NASA tests new moon rocket, 50 years after Apollo

NASA tests new moon rocket, 50 years after Apollo

NASA tests new moon rocket, 50 years after Apollo

CAPE CANAVERAL, Fla. (AP) — Years late and billions over budget, NASA’s new lunar rocket debuts next week in a high-stakes test flight before the astronauts get on top.

The 322-foot (98-meter) rocket will attempt to send an empty crew capsule into distant lunar orbit, 50 years after NASA’s famous Apollo moonshot.

If all goes well, astronauts could strap on as soon as 2024 for a lap around the moon, with NASA aiming to land two people on the lunar surface by the end of 2025.

Liftoff is set for Monday morning from NASA’s Kennedy Space Center.

The six-week test flight is risky and could be aborted if something goes wrong, NASA officials warn.

“We will stress it and test it. We’re going to make it do things that we would never do with a crew on it to try to make it as safe as possible,” NASA Administrator Bill Nelson told The Associated Press on Wednesday.

The retired founder of George Washington University’s Space Policy Institute said a lot is riding on this trial run. Rising costs and long distances between missions will make for a tough comeback if things go south, he noted.

“It is intended to be the first step in a sustained program of human exploration of the Moon, Mars and beyond,” John Logsdon said. “Will the United States have the will to press forward in the face of a major failure?”

The price tag for this single mission: more than $4 billion. Add up everything since the program began a decade ago to a moon landing in 2025, and there’s even more sticker shock: $93 billion.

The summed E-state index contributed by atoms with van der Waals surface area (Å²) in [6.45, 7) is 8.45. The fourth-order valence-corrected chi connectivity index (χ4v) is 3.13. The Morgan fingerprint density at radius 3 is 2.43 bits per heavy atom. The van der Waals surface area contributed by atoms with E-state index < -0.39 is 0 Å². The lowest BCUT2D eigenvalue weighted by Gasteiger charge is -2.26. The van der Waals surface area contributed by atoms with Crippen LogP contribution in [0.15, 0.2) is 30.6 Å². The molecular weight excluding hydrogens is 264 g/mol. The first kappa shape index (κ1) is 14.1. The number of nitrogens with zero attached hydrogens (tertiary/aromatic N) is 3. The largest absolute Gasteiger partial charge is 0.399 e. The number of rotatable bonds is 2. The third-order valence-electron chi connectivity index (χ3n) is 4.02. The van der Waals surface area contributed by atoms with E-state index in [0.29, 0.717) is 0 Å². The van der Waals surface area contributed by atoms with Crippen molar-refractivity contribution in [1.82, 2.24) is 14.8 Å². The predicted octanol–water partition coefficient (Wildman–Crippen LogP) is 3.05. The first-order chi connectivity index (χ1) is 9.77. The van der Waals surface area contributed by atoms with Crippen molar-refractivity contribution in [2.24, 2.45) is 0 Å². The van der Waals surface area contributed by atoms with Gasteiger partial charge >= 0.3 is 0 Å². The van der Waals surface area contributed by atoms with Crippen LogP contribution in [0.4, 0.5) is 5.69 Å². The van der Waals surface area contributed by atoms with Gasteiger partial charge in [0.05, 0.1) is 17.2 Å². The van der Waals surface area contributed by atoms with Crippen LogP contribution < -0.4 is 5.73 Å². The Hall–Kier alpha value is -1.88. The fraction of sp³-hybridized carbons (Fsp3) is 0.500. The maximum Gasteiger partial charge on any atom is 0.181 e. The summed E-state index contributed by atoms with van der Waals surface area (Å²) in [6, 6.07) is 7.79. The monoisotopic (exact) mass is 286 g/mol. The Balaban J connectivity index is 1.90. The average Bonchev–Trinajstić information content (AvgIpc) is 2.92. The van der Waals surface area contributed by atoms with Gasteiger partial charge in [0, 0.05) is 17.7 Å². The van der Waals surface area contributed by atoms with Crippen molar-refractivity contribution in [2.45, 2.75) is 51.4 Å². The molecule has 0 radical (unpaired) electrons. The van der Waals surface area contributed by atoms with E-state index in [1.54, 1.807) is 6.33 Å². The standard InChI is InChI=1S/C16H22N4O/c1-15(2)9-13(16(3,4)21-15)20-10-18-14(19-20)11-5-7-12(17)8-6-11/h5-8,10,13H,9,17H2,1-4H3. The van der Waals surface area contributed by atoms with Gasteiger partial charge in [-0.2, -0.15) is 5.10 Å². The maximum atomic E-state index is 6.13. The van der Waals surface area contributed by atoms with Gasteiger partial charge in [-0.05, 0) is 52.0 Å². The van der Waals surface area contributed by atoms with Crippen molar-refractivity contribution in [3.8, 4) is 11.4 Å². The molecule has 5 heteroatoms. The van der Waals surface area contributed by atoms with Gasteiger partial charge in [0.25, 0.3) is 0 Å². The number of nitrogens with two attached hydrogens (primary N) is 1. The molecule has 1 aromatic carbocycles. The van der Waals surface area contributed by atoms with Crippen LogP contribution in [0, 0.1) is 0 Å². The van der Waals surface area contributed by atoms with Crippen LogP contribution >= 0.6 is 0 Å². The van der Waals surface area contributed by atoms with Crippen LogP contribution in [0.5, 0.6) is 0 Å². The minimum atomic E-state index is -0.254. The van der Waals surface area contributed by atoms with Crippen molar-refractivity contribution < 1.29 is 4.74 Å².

Here’s an overview of the first flight in the Artemis program, named after Apollo’s mythological twin sister.


The new rocket is shorter and sleeker than the Saturn V rockets that launched 24 Apollo astronauts to the moon half a century ago. But it’s more powerful, packing 8.8 million pounds (4 million kilograms) of thrust. It’s called the Space Launch System rocket, SLS for short, but a less goofy name is under discussion, according to Nelson. Unlike the streamlined Saturn V, the new rocket has a pair of strap-on boosters repurposed from NASA’s space shuttles. The boosters will peel away after two minutes, just as the shuttle boosters did, but will not be fished out of the Atlantic for reuse. The core stage will continue firing before it separates and crashes into the Pacific Ocean in pieces. Two hours after liftoff, an upper stage will send the capsule, Orion, hurtling toward the moon.


NASA’s high-tech, automated Orion capsule is named after the constellation, among the brightest in the night sky. At 11 feet (3 meters) tall, it is more spacious than Apollo’s capsule, accommodating four astronauts instead of three. For this test flight, a full-size dummy in an orange flight suit will occupy the commander’s seat, rigged with vibration and acceleration sensors. Two other mannequins made of material that simulates human tissue – heads and female torsos, but no limbs – will measure cosmic radiation, one of the biggest risks of spaceflight. One torso tests a protective vest from Israel. Unlike the rocket, Orion has launched before, completing two orbits in 2014. This time, the European Space Agency’s service module will be attached for propulsion and solar power via four wings.